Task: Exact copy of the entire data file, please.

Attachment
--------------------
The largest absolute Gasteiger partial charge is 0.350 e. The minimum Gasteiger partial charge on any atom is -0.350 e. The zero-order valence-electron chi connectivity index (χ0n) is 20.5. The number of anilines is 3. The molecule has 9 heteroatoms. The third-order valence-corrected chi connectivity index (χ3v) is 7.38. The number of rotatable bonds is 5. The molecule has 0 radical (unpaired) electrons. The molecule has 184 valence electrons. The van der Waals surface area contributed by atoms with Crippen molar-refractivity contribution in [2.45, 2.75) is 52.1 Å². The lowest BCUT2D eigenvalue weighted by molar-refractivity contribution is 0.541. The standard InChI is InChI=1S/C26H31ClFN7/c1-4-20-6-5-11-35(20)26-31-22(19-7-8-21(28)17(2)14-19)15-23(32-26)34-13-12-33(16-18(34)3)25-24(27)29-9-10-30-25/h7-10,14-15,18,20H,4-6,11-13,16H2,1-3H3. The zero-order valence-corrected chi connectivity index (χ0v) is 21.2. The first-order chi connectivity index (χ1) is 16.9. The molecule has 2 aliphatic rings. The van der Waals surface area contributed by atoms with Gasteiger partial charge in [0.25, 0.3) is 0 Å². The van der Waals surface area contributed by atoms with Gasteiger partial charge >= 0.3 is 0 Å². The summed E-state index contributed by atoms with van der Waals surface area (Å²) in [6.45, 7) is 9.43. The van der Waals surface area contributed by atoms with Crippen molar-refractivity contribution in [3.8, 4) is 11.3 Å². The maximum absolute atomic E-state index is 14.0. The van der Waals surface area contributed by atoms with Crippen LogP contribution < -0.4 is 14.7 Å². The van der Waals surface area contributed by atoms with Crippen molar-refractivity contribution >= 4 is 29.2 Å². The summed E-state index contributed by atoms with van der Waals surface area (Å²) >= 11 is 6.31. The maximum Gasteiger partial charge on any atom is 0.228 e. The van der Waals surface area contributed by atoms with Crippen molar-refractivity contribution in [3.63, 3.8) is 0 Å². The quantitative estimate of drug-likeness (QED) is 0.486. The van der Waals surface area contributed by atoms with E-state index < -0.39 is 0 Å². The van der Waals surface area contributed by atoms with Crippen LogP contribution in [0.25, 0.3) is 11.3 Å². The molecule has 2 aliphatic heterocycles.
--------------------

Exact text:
The largest absolute Gasteiger partial charge is 0.350 e. The minimum Gasteiger partial charge on any atom is -0.350 e. The zero-order valence-electron chi connectivity index (χ0n) is 20.5. The number of anilines is 3. The molecule has 9 heteroatoms. The third-order valence-corrected chi connectivity index (χ3v) is 7.38. The number of rotatable bonds is 5. The molecule has 0 radical (unpaired) electrons. The molecule has 184 valence electrons. The van der Waals surface area contributed by atoms with Crippen molar-refractivity contribution in [2.45, 2.75) is 52.1 Å². The lowest BCUT2D eigenvalue weighted by molar-refractivity contribution is 0.541. The standard InChI is InChI=1S/C26H31ClFN7/c1-4-20-6-5-11-35(20)26-31-22(19-7-8-21(28)17(2)14-19)15-23(32-26)34-13-12-33(16-18(34)3)25-24(27)29-9-10-30-25/h7-10,14-15,18,20H,4-6,11-13,16H2,1-3H3. The zero-order valence-corrected chi connectivity index (χ0v) is 21.2. The first-order chi connectivity index (χ1) is 16.9. The molecule has 2 aliphatic rings. The van der Waals surface area contributed by atoms with Gasteiger partial charge in [0.25, 0.3) is 0 Å². The van der Waals surface area contributed by atoms with Gasteiger partial charge >= 0.3 is 0 Å². The summed E-state index contributed by atoms with van der Waals surface area (Å²) in [6.45, 7) is 9.43. The van der Waals surface area contributed by atoms with Crippen molar-refractivity contribution in [3.8, 4) is 11.3 Å². The maximum absolute atomic E-state index is 14.0. The van der Waals surface area contributed by atoms with Crippen LogP contribution < -0.4 is 14.7 Å². The van der Waals surface area contributed by atoms with Crippen molar-refractivity contribution >= 4 is 29.2 Å². The summed E-state index contributed by atoms with van der Waals surface area (Å²) >= 11 is 6.31. The maximum Gasteiger partial charge on any atom is 0.228 e. The van der Waals surface area contributed by atoms with Crippen molar-refractivity contribution in [3.63, 3.8) is 0 Å². The quantitative estimate of drug-likeness (QED) is 0.486. The van der Waals surface area contributed by atoms with E-state index < -0.39 is 0 Å². The van der Waals surface area contributed by atoms with Crippen LogP contribution in [0.25, 0.3) is 11.3 Å². The molecule has 2 aliphatic heterocycles.